Materials:

-Fabric (we used about 3 yards for ours…though we bought a whole bunch more than that…again…non-sewers.)

-Binding tape (or ribbon, though binding tape will allow for better draping)

-Pinking shears

-Fusible interfacing (double sided)

-An iron

-T-shirt printer paper

-Sew machine (or a steady hand and a bit of time)

Step 1:

Select your fabric (we bought about 7 different patterns/colors), and using pinking shears (to create a nice, clean edge), cut it into triangles. We used an 8′ by 10′ cardboard template. You’ll want to make two triangles for each flag you want. We wanted 21 flags, so we made 42 triangles.

Step 2:

Cut fusible interfacing into triangles (slightly smaller than your flags). Place them in between your flag triangles, and iron them together. This is a nice step, since it allows you to avoid sewing the triangles together, which is a bit difficult for non-sewers. You may need to just trim up the flags a bit so that overlapping fabric or interfacing gets cleaned up.

Bunting 5

Bunting 4

Bunting 6Step 4:

Lay out your flags and plan in which order you want them to appear. Then pin them to the binding tape. We used thick, folded binding tape, so we just slid the flags into the fold in the tape, being sure to overlap the flags so that there would be no weak spots. We left about 6 inches of binding tape on each end, to allow for better hanging.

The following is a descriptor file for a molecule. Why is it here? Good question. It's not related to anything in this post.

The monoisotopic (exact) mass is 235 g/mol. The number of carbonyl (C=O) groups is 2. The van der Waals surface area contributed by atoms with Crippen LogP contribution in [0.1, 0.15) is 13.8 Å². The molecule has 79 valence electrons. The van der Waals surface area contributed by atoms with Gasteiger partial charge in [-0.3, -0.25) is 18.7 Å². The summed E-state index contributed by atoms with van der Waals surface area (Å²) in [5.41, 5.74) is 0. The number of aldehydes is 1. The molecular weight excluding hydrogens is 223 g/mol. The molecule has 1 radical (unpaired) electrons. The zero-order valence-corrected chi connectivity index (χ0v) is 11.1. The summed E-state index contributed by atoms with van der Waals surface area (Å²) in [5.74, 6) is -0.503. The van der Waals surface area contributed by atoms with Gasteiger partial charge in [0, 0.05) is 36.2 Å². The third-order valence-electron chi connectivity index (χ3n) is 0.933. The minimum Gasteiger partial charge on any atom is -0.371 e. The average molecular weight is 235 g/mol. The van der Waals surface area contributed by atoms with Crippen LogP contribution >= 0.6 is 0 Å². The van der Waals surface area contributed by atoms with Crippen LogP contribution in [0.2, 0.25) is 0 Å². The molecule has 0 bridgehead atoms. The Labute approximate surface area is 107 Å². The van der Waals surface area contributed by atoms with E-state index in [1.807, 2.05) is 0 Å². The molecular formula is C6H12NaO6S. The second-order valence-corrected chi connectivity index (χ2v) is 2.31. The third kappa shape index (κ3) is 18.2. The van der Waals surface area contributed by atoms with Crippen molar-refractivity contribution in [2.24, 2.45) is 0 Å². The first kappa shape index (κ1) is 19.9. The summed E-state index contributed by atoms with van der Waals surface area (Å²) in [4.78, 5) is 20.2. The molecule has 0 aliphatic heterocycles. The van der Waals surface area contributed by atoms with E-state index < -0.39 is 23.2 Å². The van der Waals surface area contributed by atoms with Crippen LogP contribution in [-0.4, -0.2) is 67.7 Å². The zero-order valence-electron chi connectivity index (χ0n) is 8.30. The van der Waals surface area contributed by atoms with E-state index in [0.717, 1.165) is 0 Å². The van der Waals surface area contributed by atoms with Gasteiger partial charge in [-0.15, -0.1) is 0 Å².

Bunting 7

Bunting 8Step 5:

Sew the flags into the binding tape. You COULD avoid sewing altogether by using more fusible interfacing, and just ironing the flags into the tape. It would hold, though maybe not as well, and would definitely make it more stiff and would not drape as nicely. I used a sewing machine (which terrifies me), and just did it as carefully as I could. It went really quickly, took me only about 5 minutes. If I can do it, SO CAN YOU!

EEEEEEK!!!!
EEEEEEK!!!!

Step 6:

Using t-shirt transfer paper (available at craft stores and Office Depot/Staples), print out your letters. Cut around the letters (unless your fabric is the same color as the paper), and iron onto the flags.

Bunting 10

AND YOU ARE DONE!

Bonus: We also used our 3 “spacer” flags (the flags in between the words) as badge flags. We made removable (via velcro) badges (using felt and the t-shirt printer paper) that can be swapped out every year.